Mr and Mrs J Goadby, Magnet Road, Bilton, received the sad information from an officer of the King’s Royal Rifles that their son, Pte George Goadby, was killed in action on Saturday, August 7th. Pte Goadby, who was a bricklayer by trade and 24 years of age, joined Kitchener’s Army in September, and, with a number of other young men from this neighbourhood, became attached to the K.R.R’s. Much sympathy is felt in the village with Mr and Mrs Goadby and family in their loss.

He was a member of the Club, of which for a time he also acted is secretary ; also the Cricket Club and the Working-Men’s Club, and was generally respected in the village. He went out with his regiment to France a little more than three months ago, and since then he has been invalided and spent a month in hospital at the base, from which he was discharged only a short time before he met his end.

RUGBY FOOTBALLER WOUNDED.

Lance-Corpl Albert Ashworth, of the Oxford and Bucks Light Infantry, has been wounded in the knee and sent to an English hospital. His mother, who lives at 355 Clifton Road, Rugby, received a card, posted at Dover on Wednesday, in which he stated he had fine time crossing the Channel, and hoped soon to be all right. According to information supplied by a comrade, the injury was caused by the bursting of a “ Trench mortar,” part of the exploded shell striking the knee, but the relatives have not received any direct information as to the nature of the wounds. Previous to enlisting Lance-Corpl Ashworth played full back for Rugby 2nd XV.

HOME FROM THE TRENCHES.

Sergt W J Bryant, of the Rugby Infantry Company, is at his home in York Street on a few days’ leave. He left the trenches on Sunday, and arrived in Rugby on Tuesday, but has to return almost immediately. He says that the Rugby Territorials are now occupying trenches taken from the Germans by the French, and are contriving to make themselves as comfortable as possible. The men, though almost constantly under fire, are reported to be fit and well. Their trenches are in places 10ft deep, and, in addition, there are dug-outs, which have been made bomb proof, and bear evidence of much time and effort in their preparation.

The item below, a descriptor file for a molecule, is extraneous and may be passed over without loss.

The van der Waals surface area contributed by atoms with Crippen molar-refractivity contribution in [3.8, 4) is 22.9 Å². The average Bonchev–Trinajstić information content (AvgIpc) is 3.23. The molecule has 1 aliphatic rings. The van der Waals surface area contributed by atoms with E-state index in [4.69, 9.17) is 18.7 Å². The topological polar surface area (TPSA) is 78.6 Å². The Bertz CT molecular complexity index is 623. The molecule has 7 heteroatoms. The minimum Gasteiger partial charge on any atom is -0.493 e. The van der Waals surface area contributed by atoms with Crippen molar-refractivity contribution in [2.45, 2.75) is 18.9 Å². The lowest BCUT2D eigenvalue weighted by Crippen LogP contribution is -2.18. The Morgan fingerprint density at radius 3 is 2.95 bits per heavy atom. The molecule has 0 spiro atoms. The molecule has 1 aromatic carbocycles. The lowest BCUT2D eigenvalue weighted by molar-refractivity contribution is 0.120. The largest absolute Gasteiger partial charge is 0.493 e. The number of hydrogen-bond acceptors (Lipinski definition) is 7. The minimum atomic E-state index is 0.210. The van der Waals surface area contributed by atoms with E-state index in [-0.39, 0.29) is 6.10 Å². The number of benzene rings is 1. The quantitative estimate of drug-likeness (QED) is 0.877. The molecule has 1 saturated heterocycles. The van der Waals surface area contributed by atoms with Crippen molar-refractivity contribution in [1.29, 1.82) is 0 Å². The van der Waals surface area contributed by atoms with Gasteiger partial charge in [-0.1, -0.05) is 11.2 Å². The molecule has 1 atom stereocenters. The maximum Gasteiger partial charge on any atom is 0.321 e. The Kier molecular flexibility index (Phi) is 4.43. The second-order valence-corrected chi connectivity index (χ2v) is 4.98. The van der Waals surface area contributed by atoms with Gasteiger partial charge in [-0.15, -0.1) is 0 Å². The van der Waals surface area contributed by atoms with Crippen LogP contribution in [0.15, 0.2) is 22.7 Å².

A UNIQUE ADDRESS.

Mr James Renshaw, of the Black Horse Inn, Castle Street, has recently received a postcard from the front bearing a unique address. The card, which is from an Old Rugbeian, Quarter-Master-Sergeant A J Dodd, of the Royal Warwickshire Regiment, bears Mr Renshaw’s name, under which is drawn a black horse, followed by the word “ Inn,” and then a “ Castle ” Street ; the last line being taken up by the representation of a Rugby football, across which is written “ Rugby, Warwickshire, England.” The writer states that the address was “ drawn in the trenches under hellish shell fire,” and the ingenious and well-executed design is a remarkable illustration of the way in which the gallant lads at the front relieve the monotony of their long spells in the trenches.

RECRUITING AT RUGBY.

Recruiting has been somewhat slack in Rugby during the past week, and the following have been attested :—R G Webster and C W Kirtland, R.A.M.C ; H T Cross, C Berry, and A E Turner, Rifle Brigade ; F W Reynolds, Northants Regiment ; C W Davenport, Coldstream Guards.